Third Circuit Ruling Leaves Open Questions Surrounding Section 1983 Actions Against Municipal Officials for Land Use DecisionsOctober 2010 – Newsletters In the Zone
Locust Valley Golf Club, Inc. v. Upper Saucon Twp., 2010 WL 3096158 (3d Cir. 2010)
Section 1983 of Title 42 of the U.S. Code offers private citizens a means to redress constitutional violations committed by state officials. 42 U.S.C. §1983. Cases involving “zoning decisions, building permits, or other governmental permission required for some intended use of land owned by the plaintiffs” implicate property rights protected by substantive due process. See Woodwind Estates, Ltd. v. Gretowski, 205 F.3d 118 (3d Cir. 2000). The standard courts apply in determining whether a municipal official’s conduct violates substantive due process is whether the official’s conduct “shocks the conscience.” See United Artists Theatre Circuit, Inc. v. Twp. of Warrington, 316 F.3d 392 (3d Cir. 2003). Since the Third Circuit’s application of the “shocks the conscience” standard to land use decisions, §1983 substantive due process claims against municipal officials have enjoyed limited success.
In Locust Valley, the Third Circuit Court of Appeals affirmed summary judgment against owners of a golf course who brought a §1983 action against municipal officials who interfered with their efforts to develop the golf course property. In Locust Valley, the appellants entered into an agreement to sell their golf course (the property) in Upper Saucon Township (the township) to McGrath Construction (the developer) for construction of an age-qualified community (AQC). At the time of the agreement, a moratorium on new public sewer connections in the township was in place. The developer met with township officials to discuss possible options for sewer service to an AQC on the property. The township engineer suggested a “pump around” option and conducted a feasibility study that concluded the proposal was viable subject to further testing.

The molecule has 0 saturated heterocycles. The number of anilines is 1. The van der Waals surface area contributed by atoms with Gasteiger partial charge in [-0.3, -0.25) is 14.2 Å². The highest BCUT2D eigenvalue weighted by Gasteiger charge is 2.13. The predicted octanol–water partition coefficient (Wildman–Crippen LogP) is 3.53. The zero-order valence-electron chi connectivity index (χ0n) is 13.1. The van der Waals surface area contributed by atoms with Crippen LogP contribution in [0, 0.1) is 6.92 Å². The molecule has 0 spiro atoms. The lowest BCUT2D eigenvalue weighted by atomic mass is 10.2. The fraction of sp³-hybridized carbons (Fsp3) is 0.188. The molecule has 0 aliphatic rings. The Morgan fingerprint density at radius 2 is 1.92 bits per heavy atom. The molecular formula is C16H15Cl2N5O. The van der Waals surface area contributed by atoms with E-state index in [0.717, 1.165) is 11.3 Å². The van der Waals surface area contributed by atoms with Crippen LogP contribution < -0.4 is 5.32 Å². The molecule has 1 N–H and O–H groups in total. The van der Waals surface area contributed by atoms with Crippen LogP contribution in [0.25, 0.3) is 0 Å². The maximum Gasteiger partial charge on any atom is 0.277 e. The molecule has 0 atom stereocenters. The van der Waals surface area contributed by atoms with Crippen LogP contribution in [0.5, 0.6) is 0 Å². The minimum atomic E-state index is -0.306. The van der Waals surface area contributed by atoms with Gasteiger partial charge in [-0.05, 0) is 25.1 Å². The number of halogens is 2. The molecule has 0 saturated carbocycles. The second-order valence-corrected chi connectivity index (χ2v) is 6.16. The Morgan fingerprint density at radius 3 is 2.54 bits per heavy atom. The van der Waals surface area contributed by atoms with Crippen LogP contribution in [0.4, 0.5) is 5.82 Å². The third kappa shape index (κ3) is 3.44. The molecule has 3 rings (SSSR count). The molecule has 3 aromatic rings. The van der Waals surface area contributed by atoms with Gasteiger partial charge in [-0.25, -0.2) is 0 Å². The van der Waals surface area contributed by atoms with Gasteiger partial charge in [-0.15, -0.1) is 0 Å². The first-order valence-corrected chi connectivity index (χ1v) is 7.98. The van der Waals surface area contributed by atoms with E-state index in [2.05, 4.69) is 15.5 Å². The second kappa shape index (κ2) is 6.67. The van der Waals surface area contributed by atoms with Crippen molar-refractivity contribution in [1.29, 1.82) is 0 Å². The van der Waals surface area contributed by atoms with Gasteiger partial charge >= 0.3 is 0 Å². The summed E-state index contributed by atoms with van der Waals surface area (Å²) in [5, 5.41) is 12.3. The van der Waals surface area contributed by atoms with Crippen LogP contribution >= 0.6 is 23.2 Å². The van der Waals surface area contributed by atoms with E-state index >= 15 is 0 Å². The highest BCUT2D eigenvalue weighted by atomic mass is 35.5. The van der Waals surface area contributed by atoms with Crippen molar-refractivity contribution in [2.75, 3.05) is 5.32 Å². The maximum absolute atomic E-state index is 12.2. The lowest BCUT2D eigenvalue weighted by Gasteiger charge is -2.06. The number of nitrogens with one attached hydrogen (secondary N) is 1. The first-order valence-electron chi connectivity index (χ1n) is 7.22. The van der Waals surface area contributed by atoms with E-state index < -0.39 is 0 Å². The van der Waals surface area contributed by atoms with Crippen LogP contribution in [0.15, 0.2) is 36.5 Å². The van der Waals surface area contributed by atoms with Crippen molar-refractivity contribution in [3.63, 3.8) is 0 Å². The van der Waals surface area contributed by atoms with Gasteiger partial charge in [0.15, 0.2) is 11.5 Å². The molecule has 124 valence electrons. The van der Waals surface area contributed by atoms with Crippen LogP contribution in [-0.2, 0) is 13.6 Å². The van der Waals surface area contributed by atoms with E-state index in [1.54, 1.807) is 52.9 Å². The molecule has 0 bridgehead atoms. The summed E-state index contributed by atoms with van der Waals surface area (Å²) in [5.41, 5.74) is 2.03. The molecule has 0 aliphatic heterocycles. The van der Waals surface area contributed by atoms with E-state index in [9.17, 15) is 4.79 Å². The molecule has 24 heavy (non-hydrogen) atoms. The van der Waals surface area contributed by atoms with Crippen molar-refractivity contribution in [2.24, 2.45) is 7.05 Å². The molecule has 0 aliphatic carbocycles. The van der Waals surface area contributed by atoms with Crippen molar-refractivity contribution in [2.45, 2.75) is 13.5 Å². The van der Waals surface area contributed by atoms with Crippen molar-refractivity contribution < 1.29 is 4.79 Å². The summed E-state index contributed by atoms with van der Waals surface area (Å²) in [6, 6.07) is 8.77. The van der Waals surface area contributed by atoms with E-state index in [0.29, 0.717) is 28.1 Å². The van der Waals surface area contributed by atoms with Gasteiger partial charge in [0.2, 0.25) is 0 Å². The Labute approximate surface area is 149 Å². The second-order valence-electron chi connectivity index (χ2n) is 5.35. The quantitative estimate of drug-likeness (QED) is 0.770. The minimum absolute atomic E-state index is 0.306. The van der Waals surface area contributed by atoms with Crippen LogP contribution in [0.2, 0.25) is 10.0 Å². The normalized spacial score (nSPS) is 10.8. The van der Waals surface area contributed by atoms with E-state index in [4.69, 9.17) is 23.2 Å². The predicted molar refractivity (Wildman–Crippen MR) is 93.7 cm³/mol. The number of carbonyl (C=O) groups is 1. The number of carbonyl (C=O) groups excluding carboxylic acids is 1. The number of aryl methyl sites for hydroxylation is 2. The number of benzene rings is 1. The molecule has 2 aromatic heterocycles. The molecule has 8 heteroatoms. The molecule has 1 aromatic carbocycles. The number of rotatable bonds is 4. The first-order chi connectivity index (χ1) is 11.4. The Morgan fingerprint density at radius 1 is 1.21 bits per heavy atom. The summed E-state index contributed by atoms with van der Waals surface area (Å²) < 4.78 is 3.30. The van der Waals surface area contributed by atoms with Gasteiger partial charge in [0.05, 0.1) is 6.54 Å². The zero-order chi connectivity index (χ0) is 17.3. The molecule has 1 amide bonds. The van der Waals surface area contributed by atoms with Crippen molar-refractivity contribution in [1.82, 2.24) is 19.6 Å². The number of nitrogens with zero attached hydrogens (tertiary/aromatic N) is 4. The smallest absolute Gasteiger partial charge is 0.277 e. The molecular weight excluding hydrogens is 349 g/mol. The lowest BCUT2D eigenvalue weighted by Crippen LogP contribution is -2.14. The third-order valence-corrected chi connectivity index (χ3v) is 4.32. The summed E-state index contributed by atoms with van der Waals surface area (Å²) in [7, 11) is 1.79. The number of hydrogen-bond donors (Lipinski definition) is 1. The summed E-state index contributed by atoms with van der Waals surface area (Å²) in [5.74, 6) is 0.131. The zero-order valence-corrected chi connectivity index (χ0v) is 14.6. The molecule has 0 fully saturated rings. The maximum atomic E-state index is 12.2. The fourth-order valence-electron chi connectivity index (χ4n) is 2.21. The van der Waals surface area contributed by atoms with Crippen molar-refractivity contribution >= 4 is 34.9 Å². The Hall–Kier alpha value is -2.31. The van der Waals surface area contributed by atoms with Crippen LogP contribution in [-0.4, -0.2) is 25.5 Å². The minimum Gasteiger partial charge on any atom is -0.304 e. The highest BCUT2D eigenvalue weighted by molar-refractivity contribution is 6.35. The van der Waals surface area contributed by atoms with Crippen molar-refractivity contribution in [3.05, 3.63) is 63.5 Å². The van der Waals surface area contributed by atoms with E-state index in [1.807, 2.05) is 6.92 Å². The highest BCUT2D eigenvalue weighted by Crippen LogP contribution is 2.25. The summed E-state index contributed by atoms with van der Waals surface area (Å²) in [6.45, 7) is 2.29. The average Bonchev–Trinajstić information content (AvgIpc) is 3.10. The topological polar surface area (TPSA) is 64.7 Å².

The developer then sought a rezoning to provide for an AQC District. After the township Board of Supervisors (the board) denied the request, the developer submitted plans for a single-family home project that did not require a rezoning but required the township to revise the Act 537 Plan to permit the “pump around” option recommended by the township engineer. In response, the board commissioned the township engineer to conduct a special study to fully assess the “pump around” option. After extended delay and expense, the township engineer ultimately concluded the “pump around” option was not viable. Without publishing the special study for public comment, as required by township procedures, the board accepted the findings of the special study and refused to amend the 537 Plan.
The appellants filed a §1983 civil rights action alleging the township officials violated their substantive due process rights by declining to rezone the property for an AQC by allegedly manipulating the results of the special study, failing to publish the special study for public comment and denying the developer’s proposed amendment to the Act 537 Plan. In support of their claims, the appellants alleged that prior to his election, one of the supervisors twice attempted to purchase the property. When the appellants refused the supervisor’s offer the second time, the supervisor allegedly told the appellants, “This golf course will never be developed while I’m around.” In addition, the appellants provided vivid e-mails between the township supervisors showing their personal animus and opposition to the project. For example, another supervisor allegedly wrote: “Ahrrrg!!!! This … study better turn out the way we would like. Even if the authority supports a 537 change for technical reasons[,] I will ignore it on the basis of ill conformance to the comprehensive plan, etc.”
Despite clear evidence of personal animus and bias on the part of the township supervisors, including what appeared to be a personal conflict on the part of one supervisor, the district court granted summary judgment against the appellants. The court found although the supervisors’ actions were unprofessional, there was no evidence the supervisors were successful in their efforts to manipulate the results of the special study. On appeal, the Third Circuit Court of Appeals affirmed the district court, holding that as a matter of law, the conduct of the township officials was insufficient to “shock the conscience.”
The decision in Locust Valley leaves open whether §1983 actions against municipal officials for land use decisions are still viable under the “shock the conscience” standard. However, Locust Valley makes clear that vivid e-mails expressing bias and personal animus are insufficient for a substantive due process claim. The Third Circuit indicates that to survive a dispositive motion on a §1983 action against municipal officials, the claimant must provide well-documented allegations of self-dealing, conflict of interest and corruption.
For more information, please contact Clair E. Wischusen at 215.918.3559 or [email protected].